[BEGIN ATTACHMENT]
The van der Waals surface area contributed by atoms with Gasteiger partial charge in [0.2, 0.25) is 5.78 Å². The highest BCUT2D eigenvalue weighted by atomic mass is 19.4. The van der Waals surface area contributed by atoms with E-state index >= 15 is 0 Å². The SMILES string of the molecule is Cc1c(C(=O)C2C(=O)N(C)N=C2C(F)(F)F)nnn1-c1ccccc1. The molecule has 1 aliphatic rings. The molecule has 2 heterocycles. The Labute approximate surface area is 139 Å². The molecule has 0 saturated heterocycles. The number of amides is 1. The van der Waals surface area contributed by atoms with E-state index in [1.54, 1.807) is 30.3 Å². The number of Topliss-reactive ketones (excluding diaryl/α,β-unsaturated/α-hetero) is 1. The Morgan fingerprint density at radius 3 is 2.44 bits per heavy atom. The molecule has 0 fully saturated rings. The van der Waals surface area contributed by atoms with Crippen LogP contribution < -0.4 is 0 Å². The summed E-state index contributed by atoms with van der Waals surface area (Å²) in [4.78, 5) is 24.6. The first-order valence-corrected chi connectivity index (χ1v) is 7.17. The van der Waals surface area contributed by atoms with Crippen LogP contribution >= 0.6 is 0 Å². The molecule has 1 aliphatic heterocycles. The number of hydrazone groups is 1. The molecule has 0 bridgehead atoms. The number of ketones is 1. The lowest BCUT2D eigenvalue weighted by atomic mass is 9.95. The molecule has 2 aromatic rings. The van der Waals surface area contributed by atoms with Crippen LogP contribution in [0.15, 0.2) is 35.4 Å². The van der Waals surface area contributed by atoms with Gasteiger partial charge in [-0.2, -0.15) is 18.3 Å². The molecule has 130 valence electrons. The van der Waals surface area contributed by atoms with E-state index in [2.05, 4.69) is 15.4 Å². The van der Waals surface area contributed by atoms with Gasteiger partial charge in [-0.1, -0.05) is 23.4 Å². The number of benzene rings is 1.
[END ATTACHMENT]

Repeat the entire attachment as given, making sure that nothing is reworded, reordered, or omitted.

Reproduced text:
The van der Waals surface area contributed by atoms with Gasteiger partial charge in [0.2, 0.25) is 5.78 Å². The highest BCUT2D eigenvalue weighted by atomic mass is 19.4. The van der Waals surface area contributed by atoms with E-state index >= 15 is 0 Å². The SMILES string of the molecule is Cc1c(C(=O)C2C(=O)N(C)N=C2C(F)(F)F)nnn1-c1ccccc1. The molecule has 1 aliphatic rings. The molecule has 2 heterocycles. The Labute approximate surface area is 139 Å². The molecule has 0 saturated heterocycles. The number of amides is 1. The van der Waals surface area contributed by atoms with E-state index in [1.54, 1.807) is 30.3 Å². The number of Topliss-reactive ketones (excluding diaryl/α,β-unsaturated/α-hetero) is 1. The Morgan fingerprint density at radius 3 is 2.44 bits per heavy atom. The molecule has 0 fully saturated rings. The van der Waals surface area contributed by atoms with Crippen LogP contribution < -0.4 is 0 Å². The summed E-state index contributed by atoms with van der Waals surface area (Å²) in [4.78, 5) is 24.6. The first-order valence-corrected chi connectivity index (χ1v) is 7.17. The van der Waals surface area contributed by atoms with Crippen LogP contribution >= 0.6 is 0 Å². The molecule has 1 aliphatic heterocycles. The number of hydrazone groups is 1. The molecule has 0 bridgehead atoms. The number of ketones is 1. The lowest BCUT2D eigenvalue weighted by atomic mass is 9.95. The molecule has 2 aromatic rings. The van der Waals surface area contributed by atoms with Crippen LogP contribution in [0.15, 0.2) is 35.4 Å². The van der Waals surface area contributed by atoms with Gasteiger partial charge in [-0.2, -0.15) is 18.3 Å². The molecule has 130 valence electrons. The van der Waals surface area contributed by atoms with E-state index in [2.05, 4.69) is 15.4 Å². The van der Waals surface area contributed by atoms with Gasteiger partial charge in [-0.1, -0.05) is 23.4 Å². The number of benzene rings is 1.